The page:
Key issues at China's NPC
(Reuters) -- Key issues at China's annual session of parliament, the National People's Congress, which opened on Friday in Beijing:
Economy | Unrest | Banking | Taiwan | HK | Three Represents | Property | Rights
Delegates have many issues to keep them occupied.
China warns the U.S. against meddling in Hong Kong affairs.
The Second Session of the 10th National People's Congress runs in Beijing from March 5 for ten days.
China boasts the fastest growing major economy in the world, but worries about resurgent inflation, bubbles in sectors such as property and steel and wants to moderate the pace of growth.
There is constant pressure from big trading partners for China to reform its fixed currency policy to better reflect the strength of the economy. It is also trying to reform big state banks burdened with an estimated $240 billion in bad loans.
State planners will reveal economic targets, the finance minister will unveil the budget and the central bank and bank regulators are due to hold news conferences at the session.
China's leaders worry over a rich-poor gap that has widened as the wealthy coastal regions and cities race ahead of the hinterland. Moves are afoot to boost rural incomes by cutting taxes and fees and by giving farmers more rights over their land.
In cities, the government is hoping private business can soak up millions of workers being laid off by defunct state firms and is pumping money into the "rust belt" northeast to try to revive industry there and head off frequent social unrest.
Crucial reforms of the debt-laden banking sector, perhaps the weakest link in the economy, will be charted, but new rescue plans are unlikely so soon after China injected $45 billion in foreign exchange reserves into two state banks to help them write off debts.
There could be criticism over the unprecedented tapping of the reserves, which did not require approval from parliament and sparked debate over moral hazard. There could also be calls to involve the NPC in decisions involving state funding.
China watchers will pore over Premier Wen Jiabao's every word on diplomatic foe Taiwan for hints of reprisals over the island's first referendum, alongside presidential elections on March 20.
China has been rallying against Taiwan President Chen Shui-bian's re-election bid later this month.
Beijing views the poll as a move towards independence and has warned of war. But most analysts rule out military conflict in the near future and say Wen will be firm in his opposition to a separate Taiwan but soft in tone.
The premier delivers a speech at the opening of parliament on Friday and holds a news conference on closing day, March 14.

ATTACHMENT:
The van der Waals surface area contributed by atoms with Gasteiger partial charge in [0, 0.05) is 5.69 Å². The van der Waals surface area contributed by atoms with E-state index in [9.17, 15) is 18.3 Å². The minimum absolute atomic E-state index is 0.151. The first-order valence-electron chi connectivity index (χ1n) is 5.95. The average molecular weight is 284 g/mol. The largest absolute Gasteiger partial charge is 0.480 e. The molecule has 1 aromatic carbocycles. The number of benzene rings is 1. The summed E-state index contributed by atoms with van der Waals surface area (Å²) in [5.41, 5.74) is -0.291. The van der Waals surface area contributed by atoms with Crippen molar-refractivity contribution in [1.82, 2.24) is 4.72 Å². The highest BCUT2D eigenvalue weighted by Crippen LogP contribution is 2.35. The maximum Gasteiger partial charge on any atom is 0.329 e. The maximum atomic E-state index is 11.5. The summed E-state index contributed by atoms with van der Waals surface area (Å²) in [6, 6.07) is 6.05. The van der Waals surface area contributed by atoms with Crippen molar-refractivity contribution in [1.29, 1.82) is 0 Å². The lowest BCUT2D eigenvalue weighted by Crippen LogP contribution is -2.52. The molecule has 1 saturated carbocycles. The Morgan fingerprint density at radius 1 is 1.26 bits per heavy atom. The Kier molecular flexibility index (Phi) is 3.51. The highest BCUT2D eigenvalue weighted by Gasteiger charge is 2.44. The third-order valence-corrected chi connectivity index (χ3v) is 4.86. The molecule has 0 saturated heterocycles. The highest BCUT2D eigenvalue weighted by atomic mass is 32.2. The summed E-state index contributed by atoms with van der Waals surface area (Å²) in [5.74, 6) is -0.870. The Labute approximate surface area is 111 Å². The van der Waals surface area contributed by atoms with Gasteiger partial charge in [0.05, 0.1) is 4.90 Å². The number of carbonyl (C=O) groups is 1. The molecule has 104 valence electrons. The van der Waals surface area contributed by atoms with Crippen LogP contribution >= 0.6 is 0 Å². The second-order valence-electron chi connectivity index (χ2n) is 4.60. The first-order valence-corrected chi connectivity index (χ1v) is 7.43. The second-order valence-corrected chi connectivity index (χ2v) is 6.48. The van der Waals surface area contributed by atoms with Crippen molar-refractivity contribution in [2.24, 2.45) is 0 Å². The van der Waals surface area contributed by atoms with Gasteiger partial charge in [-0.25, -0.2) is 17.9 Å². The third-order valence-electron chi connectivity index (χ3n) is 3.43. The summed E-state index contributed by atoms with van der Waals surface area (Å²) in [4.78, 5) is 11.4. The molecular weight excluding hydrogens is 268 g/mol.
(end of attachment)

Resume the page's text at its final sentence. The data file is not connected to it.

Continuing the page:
Hong Kong will be high on the agenda, with heated debate on patriotism in the free-wheeling territory spilling into parliamentary discussions.
Beijing is worried about growing calls for democracy in Hong Kong -- highlighted by a march of 500,000 demonstrators in July -- fearing sentiment could spread from the former British colony to the mainland and escalate into demands for independence.
China took steps to boost Hong Kong's economy but has become increasingly strident against demands for more voting rights.
Jiang Zemin, who retired as president a year ago, is expected to join China's pantheon of socialist greats when his "Three Represents" political theory is enshrined in the constitution as one of the guiding principles of the nation.
The "Three Represents" says the Communist Party stands for advanced productive forces, advanced culture and the interests of the majority of the Chinese people. The theory paved the way for the party to admit entrepreneurs to its ranks.
Analysts said the move would expand Jiang's influence behind the scenes. The former party chief has handed both of China's top jobs to Hu Jintao, but is expected to retain his post as chairman of the state Central Military Commission -- the top military job.
As a nod to the role of entrepreneurs and the private sector, China is expected to amend its constitution to protect all kinds of private property obtained legally.
This will mean China putting private assets, seized by the ruling Communist Party after taking power in 1949, on an equal footing with public property -- a move seen as key to protecting wealth and sustaining economic development.
Some analysts see this as a significant step by a government keen to ensure its political philosophies are increasingly in tune with the realities of modern China.
Legislators are set to amend the constitution with the phrase: "The state respects and guarantees human rights." Analysts say this may reflect a genuine recognition by the Hu-Wen leadership of the need to improve rights conditions.
But China's concept of human rights differs from international norms, focusing on social and economic rights rather than individual political rights. Overseas groups say it won't have a quick impact but opens the door for future change.
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